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Financial Advice For New Graduates


Managing money is a difficult challenge for everyone, but especially for college students. This blog will teach you What Every College Graduate Should Know About Money.

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You might have graduated but that doesn’t stop you from being a student in life because you never stop learning. When a student graduates from high school or college, they enter a whole new world where they are no longer expected to worry about things like due dates of assignments, tests, and classroom presentations but just like energy, worries are constant. You have new responsibilities to worry about.  

Like it or not, you must take up responsibilities of your own life, which brings us to the touchy topic of financial independence.  

To enjoy long-term financial independence while still having fun, a new graduate should consider the points given below.

1. Jot Down Your Expenses and Income for Efficient Spending 

After working for a few months in your new job, you will get an abstract idea of your tentative expenses and savings but having tentative knowledge is not enough. Maintaining exact details of your expenses and income will give you a clear idea of what is necessary and what’s a luxury.

Jot down your expenses to get a clear understanding of where you could be saving money. It will help you prioritize your expenses. For instance, you’ll realize paying off your college debt and buying food is a bit more necessary than going on a luxury vacation.  

2. Move in With Your Parents or Get a Shared Room to Cut Expenses 

Moving in with your parents is one of the most common practices among new graduates and there are rightful reasons for it. Your cost of living goes down and you can save money for the giant leap you’ll be taking in the future.  However, not everyone has the luxury to move in with their parents. Neither do we suggest you do so at any cost. That’s because there are other options available. For instance, a shared room also helps you save money.  

A shared room will help you reduce rental expenses. The saved-up money can be then devoted to paying off your hefty college loans. Having a roommate can teach you a lot of things about living in a shared environment which will be beneficial for you in the long term. 

3. Early Investments Mean Higher Benefits  

The earlier you invest your money, the better returns you can expect. Investing from a younger age means your money will get more time to grow. Research about various investment opportunities and pick whichever fits your criteria. 

Historically, buying stocks and mutual funds has been the best way to begin your investment journey but these days there are several options available. Graduates can take advantage of the free guides provided by trusted websites to learn more about several types of stocks, bonds, and mutual funds.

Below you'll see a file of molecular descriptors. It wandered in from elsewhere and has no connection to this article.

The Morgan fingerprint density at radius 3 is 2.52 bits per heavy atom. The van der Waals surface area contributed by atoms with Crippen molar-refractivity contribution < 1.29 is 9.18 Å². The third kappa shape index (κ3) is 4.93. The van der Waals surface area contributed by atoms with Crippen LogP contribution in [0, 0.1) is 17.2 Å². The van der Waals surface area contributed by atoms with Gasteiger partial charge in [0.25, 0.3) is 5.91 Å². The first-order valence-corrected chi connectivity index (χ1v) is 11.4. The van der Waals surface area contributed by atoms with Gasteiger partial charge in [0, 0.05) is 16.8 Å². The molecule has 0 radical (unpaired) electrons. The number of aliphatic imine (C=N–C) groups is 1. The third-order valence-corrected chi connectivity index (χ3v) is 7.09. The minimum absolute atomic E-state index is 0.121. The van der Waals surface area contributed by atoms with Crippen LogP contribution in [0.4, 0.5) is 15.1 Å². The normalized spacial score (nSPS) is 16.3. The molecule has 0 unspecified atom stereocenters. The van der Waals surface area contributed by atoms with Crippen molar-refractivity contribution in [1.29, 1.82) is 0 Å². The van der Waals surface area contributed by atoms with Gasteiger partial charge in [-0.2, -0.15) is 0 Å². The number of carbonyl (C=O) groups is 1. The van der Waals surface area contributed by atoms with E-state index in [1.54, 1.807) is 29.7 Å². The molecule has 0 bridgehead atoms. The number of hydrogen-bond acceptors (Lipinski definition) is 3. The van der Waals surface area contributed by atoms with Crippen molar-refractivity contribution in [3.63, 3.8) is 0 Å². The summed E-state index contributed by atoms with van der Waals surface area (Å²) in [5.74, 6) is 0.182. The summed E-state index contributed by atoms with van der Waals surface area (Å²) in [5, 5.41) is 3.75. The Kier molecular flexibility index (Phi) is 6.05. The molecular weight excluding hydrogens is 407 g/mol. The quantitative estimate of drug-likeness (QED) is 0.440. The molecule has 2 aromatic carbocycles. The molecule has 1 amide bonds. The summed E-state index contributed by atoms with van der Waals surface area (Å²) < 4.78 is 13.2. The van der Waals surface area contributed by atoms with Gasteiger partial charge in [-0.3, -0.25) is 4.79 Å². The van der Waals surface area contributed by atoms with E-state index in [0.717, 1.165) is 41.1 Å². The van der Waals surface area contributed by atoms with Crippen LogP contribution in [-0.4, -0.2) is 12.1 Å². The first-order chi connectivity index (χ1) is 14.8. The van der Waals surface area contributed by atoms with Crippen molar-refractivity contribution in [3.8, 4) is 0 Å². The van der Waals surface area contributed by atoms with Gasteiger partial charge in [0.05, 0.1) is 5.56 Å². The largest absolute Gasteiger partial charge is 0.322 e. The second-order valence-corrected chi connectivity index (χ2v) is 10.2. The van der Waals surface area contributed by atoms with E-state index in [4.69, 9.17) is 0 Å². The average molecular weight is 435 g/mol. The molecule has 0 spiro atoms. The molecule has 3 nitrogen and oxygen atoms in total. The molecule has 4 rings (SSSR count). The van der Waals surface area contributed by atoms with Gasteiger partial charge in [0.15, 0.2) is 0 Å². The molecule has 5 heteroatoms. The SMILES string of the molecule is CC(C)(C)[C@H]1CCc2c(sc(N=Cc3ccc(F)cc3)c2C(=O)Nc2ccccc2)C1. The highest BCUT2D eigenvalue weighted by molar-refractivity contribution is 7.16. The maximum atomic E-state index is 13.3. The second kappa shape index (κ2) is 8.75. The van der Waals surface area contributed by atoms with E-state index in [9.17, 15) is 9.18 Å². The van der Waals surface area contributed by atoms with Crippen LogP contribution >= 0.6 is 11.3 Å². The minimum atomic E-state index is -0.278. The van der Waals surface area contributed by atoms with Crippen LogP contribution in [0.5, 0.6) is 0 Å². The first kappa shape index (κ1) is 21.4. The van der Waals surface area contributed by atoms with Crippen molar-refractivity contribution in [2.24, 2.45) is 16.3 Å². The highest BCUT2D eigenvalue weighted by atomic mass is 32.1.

4. Higher Paying Jobs aren’t Always the Best Option 

Undoubtedly, as a newly graduated student, you have high hopes about the future, especially with respect to getting high-paying jobs. 

However, more money does not always imply higher job satisfaction. If you have decided on a career path, keep in mind that a lower-paying entry job in your chosen field is going to be a better deal in long run than a higher-paying job in a field you don’t care about.

Accepting a job in a field unrelated to your field of study simply because it pays more will undermine your career advancement. Or worse, trap you in a field that does not make you happy.    

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5. Avoid Spending on a New Car 

You may be sick of driving a clunker or not getting a car at all in college but buying a brand-new car is an expensive mistake that will put you on a tight budget for years. Instead, consider purchasing a 1-3-year-old vehicle to save money.

You can get a car that looks new for a lot less money and put the money towards something important, like a down payment on a home loan. 

6. Create an Emergency Fund 

According to financial experts, you should try to save the equivalent of three to six months’ worth of living expenses. 
(A full year is preferable, but that can take time to establish.) Make this a personal aspiration for yourself. Your rainy-day fund should be kept in a money market mutual fund or a bank savings account. 

7. Health Insurance is Nothing to be Skipped 

You think you’ll never get sick or hurt when you are in your twenties however, unexpected diseases and accidents do occur. The hospital bills will be paid with the help of insurance. If you can’t join your parent’s plan and don’t have a job that offers health insurance, you need to purchase a short-term health insurance policy. 

8. Learn about Personal Finance from Different Sources 

Follow a financial expert you can trust. Listen to their advice to learn about personal finance fundamentals. Many financial experts offer instructional books, podcasts, YouTube videos, audiobooks, workshops, and other content aimed at educating people about how to manage their finances effectively. 

Financial expert
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Simply going ahead with a proactive mindset, while avoiding common mistakes most grads commit, will go a long way in building a secure future for you. 

Some common mistakes like overspending and failing to save money, failing to invest in appreciating assets, letting debt run out of control, and building a bad credit history can be avoided by incorporating the advice above in your life. 
We hope this advice will help you live a financially independent life. If you are a newbie, some of the financial terms can scare you. Especially banking-related terms! Don’t worry, we got your back. Here’s a Banking Guide Glossary to help you.  

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